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In an age when many patients receive medical care from multiple providers, it can be difficult for clinicians to safely and easily share relevant patient information — among themselves and with patients — in a timely manner.

Enter the Health Information Exchange, or HIE. Soon, Connecticut will have two. 

HIEs let doctors, nurses, pharmacists, other health care providers, as well as patients, access and securely share patient information electronically.

Proponents say having appropriate, timely access to information can help medical providers avoid remissions and medical errors, improve diagnoses, and decrease redundant testing.

The Connecticut State Medical Society, which represents physicians in the state, recently launched an HIE called CTHealthLink. Using technology that’s already being used in Kansas, officials said it is a “turnkey” HIE that needed no taxpayer money to develop or implement here.

“CTHealthLink provides a common-sense solution for our state,” CSMS Executive Vice President and CEO Matthew Katz said in a statement. “With gridlock in Hartford and a looming multibillion-dollar deficit, not to mention growing demands for patient data from Medicare, Medicaid, and private payers, CTHealthLink is ready to go at no additional cost to Connecticut.”

The system includes a statewide HIE, as well as patient health portals, data analytics tools and population health solutions, according to CSMS. It will let clinicians securely share patient information and will help them reduce treatment delays, better coordinate care, and produce better health outcomes, according to the group.

“CTHealthLink uses technology developed by physicians, for physicians and other clinicians — people who understand patient care and the demands of a busy practice,” Katz said.

While there are no upfront costs to health care providers to set up the CTHealthLink platform, it is a subscription-based model and providers will incur costs when they start using the product and actively exchanging information. According to CSMS, providers pay only for the services they use.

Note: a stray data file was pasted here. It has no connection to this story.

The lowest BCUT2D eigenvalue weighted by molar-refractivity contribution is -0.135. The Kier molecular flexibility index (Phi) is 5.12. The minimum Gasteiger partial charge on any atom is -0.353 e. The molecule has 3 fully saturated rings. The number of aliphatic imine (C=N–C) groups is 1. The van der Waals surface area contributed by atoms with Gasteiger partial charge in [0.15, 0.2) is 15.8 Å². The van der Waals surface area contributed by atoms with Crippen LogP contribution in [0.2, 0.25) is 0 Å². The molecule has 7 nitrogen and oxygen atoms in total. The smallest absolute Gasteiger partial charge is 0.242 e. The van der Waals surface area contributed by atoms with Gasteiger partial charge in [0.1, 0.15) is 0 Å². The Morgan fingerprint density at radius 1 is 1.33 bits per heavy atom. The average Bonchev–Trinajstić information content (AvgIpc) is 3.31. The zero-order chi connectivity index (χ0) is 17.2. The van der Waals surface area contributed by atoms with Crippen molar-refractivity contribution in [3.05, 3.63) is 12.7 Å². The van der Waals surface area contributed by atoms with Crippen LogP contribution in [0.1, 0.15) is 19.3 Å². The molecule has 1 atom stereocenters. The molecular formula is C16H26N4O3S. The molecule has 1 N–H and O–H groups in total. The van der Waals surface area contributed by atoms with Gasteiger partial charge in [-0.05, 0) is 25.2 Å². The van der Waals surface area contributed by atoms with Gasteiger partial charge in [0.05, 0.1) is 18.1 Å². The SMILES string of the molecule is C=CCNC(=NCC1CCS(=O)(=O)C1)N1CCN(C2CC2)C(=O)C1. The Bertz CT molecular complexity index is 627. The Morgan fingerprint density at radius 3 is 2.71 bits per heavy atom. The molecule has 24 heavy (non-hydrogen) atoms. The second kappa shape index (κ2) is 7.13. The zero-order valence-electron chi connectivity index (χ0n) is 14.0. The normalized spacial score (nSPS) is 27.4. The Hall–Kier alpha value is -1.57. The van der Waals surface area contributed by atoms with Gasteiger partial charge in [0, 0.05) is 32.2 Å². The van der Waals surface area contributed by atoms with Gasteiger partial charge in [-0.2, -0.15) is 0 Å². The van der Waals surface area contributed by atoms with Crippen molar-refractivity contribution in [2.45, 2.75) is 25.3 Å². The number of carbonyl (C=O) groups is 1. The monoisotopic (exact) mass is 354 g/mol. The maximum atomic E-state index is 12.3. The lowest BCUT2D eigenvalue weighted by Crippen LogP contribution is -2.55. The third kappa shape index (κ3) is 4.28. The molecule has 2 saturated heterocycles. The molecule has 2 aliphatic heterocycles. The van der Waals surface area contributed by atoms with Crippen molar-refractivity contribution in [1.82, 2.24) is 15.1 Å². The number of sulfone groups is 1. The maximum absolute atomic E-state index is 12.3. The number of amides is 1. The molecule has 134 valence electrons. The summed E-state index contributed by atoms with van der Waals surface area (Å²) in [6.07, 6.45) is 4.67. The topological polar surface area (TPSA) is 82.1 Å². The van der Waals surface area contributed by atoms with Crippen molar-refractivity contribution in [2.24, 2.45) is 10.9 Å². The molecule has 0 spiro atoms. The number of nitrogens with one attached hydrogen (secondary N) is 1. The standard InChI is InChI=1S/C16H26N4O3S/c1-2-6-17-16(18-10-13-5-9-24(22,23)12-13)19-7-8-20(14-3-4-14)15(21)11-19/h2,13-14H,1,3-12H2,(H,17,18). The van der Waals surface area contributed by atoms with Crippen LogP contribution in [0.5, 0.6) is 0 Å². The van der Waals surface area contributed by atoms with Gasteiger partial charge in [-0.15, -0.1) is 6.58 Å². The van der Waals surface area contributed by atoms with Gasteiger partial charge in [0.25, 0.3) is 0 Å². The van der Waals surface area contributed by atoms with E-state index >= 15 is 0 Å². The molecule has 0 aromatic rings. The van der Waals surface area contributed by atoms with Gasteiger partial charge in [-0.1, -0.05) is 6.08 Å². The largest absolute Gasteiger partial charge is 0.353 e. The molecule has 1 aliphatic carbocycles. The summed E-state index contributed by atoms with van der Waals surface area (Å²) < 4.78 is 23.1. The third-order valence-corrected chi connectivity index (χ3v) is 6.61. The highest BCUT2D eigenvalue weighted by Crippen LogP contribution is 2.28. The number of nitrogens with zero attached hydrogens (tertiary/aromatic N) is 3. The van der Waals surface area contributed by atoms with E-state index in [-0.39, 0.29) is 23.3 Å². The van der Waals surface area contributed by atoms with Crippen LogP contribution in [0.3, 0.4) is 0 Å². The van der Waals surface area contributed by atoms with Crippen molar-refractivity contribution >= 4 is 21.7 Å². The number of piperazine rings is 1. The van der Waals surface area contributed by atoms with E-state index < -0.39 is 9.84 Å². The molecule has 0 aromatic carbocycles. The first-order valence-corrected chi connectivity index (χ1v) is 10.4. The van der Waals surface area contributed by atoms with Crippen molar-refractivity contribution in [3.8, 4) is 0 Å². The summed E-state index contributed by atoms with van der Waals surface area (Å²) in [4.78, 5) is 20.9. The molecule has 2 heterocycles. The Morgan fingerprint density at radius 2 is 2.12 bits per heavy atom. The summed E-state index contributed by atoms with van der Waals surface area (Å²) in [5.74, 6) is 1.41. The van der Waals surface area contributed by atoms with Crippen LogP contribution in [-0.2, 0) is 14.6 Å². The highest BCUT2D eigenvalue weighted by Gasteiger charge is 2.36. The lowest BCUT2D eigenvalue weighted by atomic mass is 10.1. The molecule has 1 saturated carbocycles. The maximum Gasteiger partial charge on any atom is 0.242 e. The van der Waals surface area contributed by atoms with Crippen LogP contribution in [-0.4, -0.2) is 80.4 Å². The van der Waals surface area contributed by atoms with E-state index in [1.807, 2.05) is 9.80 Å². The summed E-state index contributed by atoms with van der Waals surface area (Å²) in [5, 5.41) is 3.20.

The HIE was first started in the spring, with the help of a physician advisory committee appointed by CSMS. The committee now is developing policies and procedures to guide the infrastructure.

The benefits aren’t just for clinicians, said CSMS President Dr. Jeffrey Gordon.

“From the patient perspective, CTHealthLink will offer a secure, one-stop site for health information,” he said in a statement. “My patients won’t need to log into multiple portals, hand-carry their records or rely on another office sending a fax.”

He continued: “Most importantly, by providing the right health information in the right place at the right time, CTHealthLink will support the patient-physician relationship, which is at the heart of good medical care.”

State officials also are in the process of developing an HIE that could foreseeably compete for subscribers with the medical societies.

Allan Hackney, the state’s health IT officer, is spearheading the state’s effort. Discussions and a “very extensive stakeholder outreach program” have been ongoing since January, but planning is still in relatively early stages, he said.

It’s too soon to tell, for instance, when a state HIE would be up and running and what it would potentially cost to implement.

Work groups are meeting to identify the top several HIE uses that would be “the most important to the health ecosystem in Connecticut,” Hackney said. Those groups likely will meet until mid-August, he said, and he expects firmer plans to emerge from those talks.